Signing out of account, Standby…
Campaigns pay the bills, so you can’t afford to be flying red flags for too long.
Does your team have a hard time getting projects smoothly across the finish line? Does it feel like deadlines keep getting pushed back again and again?
To tackle your problems, you need to isolate them first and figure out their source. Here are the most common red flags that a campaign might be going a little off the rails.
Do you often find yourself saying “Wait, I have a meeting with that guy again already? What for?” The meeting might not be for anything in particular, as the client might just want to catch up on the campaign. But if they’re doing it too often, it’s typically the sign of a problem.
It’s hard to give individualized attention to every single client, but if you find yourself constantly trying to remember why you’re having a meeting, then for one reason or another you’re having too many meetings.
When a client blows up your calendar or asks early on for weekly or even biweekly meetings, it’s because they don’t have complete faith in you. Now, this might not be your fault — but it also might be! What could you be doing that’s making them feel insecure or like they need to be a helicopter client? Are you promising deadlines that your team is missing? Are deliverables coming back with a round after round of edits?
Take the time to figure out why a client feels the need to constantly be briefed on the campaign and fill in the cracks in their campaign swiftly and all at once. Cracks only grow the longer you leave them unattended.
You can’t hand-hold your team’s way through projects (nor should you have to), but for your own peace of mind, keep a tab of every idea that gets approved by the client and check to see if it’s been set in motion within 24 hours.
Everyone loves ideation, but initiative is sometimes a problem when it comes to getting things out of the idea phase. You want to show your client that you’re a proactive, forward-thinking agency. Letting things hang, especially ideas they were excited about, isn’t a good look.
My advice is to assign action items right after hopping off a call with a client. Round up your essential team, hammer out what tasks need to be done in what order and task each member with something to get moving on by the end of the next day.
“I thought she was handling it?”
“Well, I thought you were handling it!”
“I’ve been waiting on so and so to give me such and such for two weeks — should I send them an email?”
These are things you never want to hear from your team. If you are, it means that a project is going to be seriously late — and possibly hasn’t even been started.
You can only tell your client that “things are going well” so many times before they’re going to want to see what you’re working on. If projects and deliverables are constantly in a state of flux and only cross the finish line a week after they were supposed to, correct the course with your team immediately.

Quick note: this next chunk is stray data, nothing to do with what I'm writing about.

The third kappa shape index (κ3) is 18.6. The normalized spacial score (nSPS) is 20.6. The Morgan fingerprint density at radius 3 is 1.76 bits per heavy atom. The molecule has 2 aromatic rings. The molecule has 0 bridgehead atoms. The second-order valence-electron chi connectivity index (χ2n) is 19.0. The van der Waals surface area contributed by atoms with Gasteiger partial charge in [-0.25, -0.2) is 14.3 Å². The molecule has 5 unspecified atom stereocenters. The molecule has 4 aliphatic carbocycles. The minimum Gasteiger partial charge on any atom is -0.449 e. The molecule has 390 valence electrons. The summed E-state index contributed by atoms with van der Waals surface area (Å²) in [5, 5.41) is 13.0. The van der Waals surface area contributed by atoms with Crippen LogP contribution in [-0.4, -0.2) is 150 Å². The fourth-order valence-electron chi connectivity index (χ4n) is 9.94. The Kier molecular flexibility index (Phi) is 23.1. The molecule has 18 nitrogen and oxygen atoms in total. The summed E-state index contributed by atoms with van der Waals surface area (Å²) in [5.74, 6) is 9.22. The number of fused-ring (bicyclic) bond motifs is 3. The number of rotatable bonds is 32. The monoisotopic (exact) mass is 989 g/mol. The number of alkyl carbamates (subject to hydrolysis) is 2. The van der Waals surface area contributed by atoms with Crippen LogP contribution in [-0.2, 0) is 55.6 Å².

About once a year I realize that my team is getting a little charitable with deadlines. I set it straight with a Come To Jesus meeting where I make it clear that I’d like everything to be able to run without tasking every single action out in Basecamp, but unfortunately things have gotten too lax and I need to regain control.
And if I don’t see things shaping up there will be consequences. Cue thunder and lighting.
Speaking from personal experience, a little fear works really well as a tactic for making sure that people snap back into being the best employees they can be.
Nine out of ten times, this isn’t true. It’s not that the client is too much work, it’s that your employee is overworking the account and is unable to see the forest for the trees. They’re fixated on a myriad of small tasks that aren’t essential to the completion of a project and are fumbling the ball on the easily achievable goals that could actually make a difference.
If your employees are complaining about a client being too much of a load, sit with them and find out how they are prioritizing their tasks. Ten out of ten times they turn out to be extremely productive and efficient when they have me evaluating their work process over their shoulder.
Remember, disorganization spills over into every part of the house sooner or later. If one part of your process has glaring flaws, it’s probably not isolated to that specific area.
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Peter J. Burns III
The Staff of Entrepreneur Media, Inc.
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